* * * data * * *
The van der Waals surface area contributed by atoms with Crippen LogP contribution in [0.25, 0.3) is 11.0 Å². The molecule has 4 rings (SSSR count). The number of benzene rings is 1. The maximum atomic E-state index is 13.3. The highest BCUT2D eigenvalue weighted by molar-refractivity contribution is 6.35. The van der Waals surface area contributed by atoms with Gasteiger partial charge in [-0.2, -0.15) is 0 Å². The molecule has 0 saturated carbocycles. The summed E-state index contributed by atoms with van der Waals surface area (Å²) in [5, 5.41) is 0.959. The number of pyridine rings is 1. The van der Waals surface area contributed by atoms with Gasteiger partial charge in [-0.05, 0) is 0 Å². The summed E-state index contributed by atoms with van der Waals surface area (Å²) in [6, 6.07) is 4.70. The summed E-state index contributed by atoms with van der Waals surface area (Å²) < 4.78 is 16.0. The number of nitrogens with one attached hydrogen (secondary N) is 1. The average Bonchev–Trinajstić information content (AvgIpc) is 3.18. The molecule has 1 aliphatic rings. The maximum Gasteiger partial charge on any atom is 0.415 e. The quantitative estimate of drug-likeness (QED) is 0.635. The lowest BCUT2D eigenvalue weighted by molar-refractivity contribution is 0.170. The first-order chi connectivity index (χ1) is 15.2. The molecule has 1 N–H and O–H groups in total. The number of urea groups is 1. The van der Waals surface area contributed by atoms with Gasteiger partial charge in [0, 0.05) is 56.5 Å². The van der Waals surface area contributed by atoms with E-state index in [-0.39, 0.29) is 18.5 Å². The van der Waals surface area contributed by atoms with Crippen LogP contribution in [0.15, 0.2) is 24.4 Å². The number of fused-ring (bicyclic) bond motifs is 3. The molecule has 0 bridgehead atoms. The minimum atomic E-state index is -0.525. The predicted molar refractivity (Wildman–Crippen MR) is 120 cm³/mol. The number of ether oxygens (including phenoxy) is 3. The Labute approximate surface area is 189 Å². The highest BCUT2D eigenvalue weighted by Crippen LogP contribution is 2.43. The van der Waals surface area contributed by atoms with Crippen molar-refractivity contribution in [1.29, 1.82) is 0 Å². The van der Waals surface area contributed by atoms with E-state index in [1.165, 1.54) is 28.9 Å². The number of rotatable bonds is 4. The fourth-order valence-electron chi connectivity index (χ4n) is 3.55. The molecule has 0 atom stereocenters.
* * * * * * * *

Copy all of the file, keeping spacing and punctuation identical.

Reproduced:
The van der Waals surface area contributed by atoms with Crippen LogP contribution in [0.25, 0.3) is 11.0 Å². The molecule has 4 rings (SSSR count). The number of benzene rings is 1. The maximum atomic E-state index is 13.3. The highest BCUT2D eigenvalue weighted by molar-refractivity contribution is 6.35. The van der Waals surface area contributed by atoms with Gasteiger partial charge in [-0.2, -0.15) is 0 Å². The molecule has 0 saturated carbocycles. The summed E-state index contributed by atoms with van der Waals surface area (Å²) in [5, 5.41) is 0.959. The number of pyridine rings is 1. The van der Waals surface area contributed by atoms with Gasteiger partial charge in [-0.05, 0) is 0 Å². The summed E-state index contributed by atoms with van der Waals surface area (Å²) in [6, 6.07) is 4.70. The summed E-state index contributed by atoms with van der Waals surface area (Å²) < 4.78 is 16.0. The number of nitrogens with one attached hydrogen (secondary N) is 1. The average Bonchev–Trinajstić information content (AvgIpc) is 3.18. The molecule has 1 aliphatic rings. The maximum Gasteiger partial charge on any atom is 0.415 e. The quantitative estimate of drug-likeness (QED) is 0.635. The lowest BCUT2D eigenvalue weighted by molar-refractivity contribution is 0.170. The first-order chi connectivity index (χ1) is 15.2. The molecule has 1 N–H and O–H groups in total. The number of urea groups is 1. The van der Waals surface area contributed by atoms with Gasteiger partial charge in [0, 0.05) is 56.5 Å². The van der Waals surface area contributed by atoms with E-state index in [-0.39, 0.29) is 18.5 Å². The van der Waals surface area contributed by atoms with Crippen LogP contribution in [0.15, 0.2) is 24.4 Å². The number of fused-ring (bicyclic) bond motifs is 3. The molecule has 0 bridgehead atoms. The minimum atomic E-state index is -0.525. The predicted molar refractivity (Wildman–Crippen MR) is 120 cm³/mol. The number of ether oxygens (including phenoxy) is 3. The Labute approximate surface area is 189 Å². The highest BCUT2D eigenvalue weighted by Crippen LogP contribution is 2.43. The van der Waals surface area contributed by atoms with Crippen molar-refractivity contribution in [1.29, 1.82) is 0 Å². The van der Waals surface area contributed by atoms with E-state index in [1.165, 1.54) is 28.9 Å². The number of rotatable bonds is 4. The fourth-order valence-electron chi connectivity index (χ4n) is 3.55. The molecule has 0 atom stereocenters.